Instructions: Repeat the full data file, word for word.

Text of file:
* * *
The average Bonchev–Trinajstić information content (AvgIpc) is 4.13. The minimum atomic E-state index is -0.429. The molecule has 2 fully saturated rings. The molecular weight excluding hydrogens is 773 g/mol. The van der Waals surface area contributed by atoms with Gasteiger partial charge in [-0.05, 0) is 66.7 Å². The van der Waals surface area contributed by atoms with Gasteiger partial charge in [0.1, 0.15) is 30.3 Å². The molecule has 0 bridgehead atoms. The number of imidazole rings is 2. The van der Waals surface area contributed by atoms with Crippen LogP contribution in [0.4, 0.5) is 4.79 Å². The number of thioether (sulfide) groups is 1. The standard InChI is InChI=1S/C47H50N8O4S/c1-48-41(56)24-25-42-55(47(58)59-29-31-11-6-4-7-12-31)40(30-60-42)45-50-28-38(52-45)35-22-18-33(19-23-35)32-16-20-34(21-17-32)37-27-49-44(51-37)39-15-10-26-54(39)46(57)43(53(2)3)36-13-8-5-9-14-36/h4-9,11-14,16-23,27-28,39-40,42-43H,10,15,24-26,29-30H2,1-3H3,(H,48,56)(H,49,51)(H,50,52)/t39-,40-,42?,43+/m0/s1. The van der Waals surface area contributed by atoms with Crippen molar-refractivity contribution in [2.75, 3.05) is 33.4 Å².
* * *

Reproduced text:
The average Bonchev–Trinajstić information content (AvgIpc) is 4.13. The minimum atomic E-state index is -0.429. The molecule has 2 fully saturated rings. The molecular weight excluding hydrogens is 773 g/mol. The van der Waals surface area contributed by atoms with Gasteiger partial charge in [-0.05, 0) is 66.7 Å². The van der Waals surface area contributed by atoms with Gasteiger partial charge in [0.1, 0.15) is 30.3 Å². The molecule has 0 bridgehead atoms. The number of imidazole rings is 2. The van der Waals surface area contributed by atoms with Crippen LogP contribution in [0.4, 0.5) is 4.79 Å². The number of thioether (sulfide) groups is 1. The standard InChI is InChI=1S/C47H50N8O4S/c1-48-41(56)24-25-42-55(47(58)59-29-31-11-6-4-7-12-31)40(30-60-42)45-50-28-38(52-45)35-22-18-33(19-23-35)32-16-20-34(21-17-32)37-27-49-44(51-37)39-15-10-26-54(39)46(57)43(53(2)3)36-13-8-5-9-14-36/h4-9,11-14,16-23,27-28,39-40,42-43H,10,15,24-26,29-30H2,1-3H3,(H,48,56)(H,49,51)(H,50,52)/t39-,40-,42?,43+/m0/s1. The van der Waals surface area contributed by atoms with Crippen molar-refractivity contribution in [2.75, 3.05) is 33.4 Å².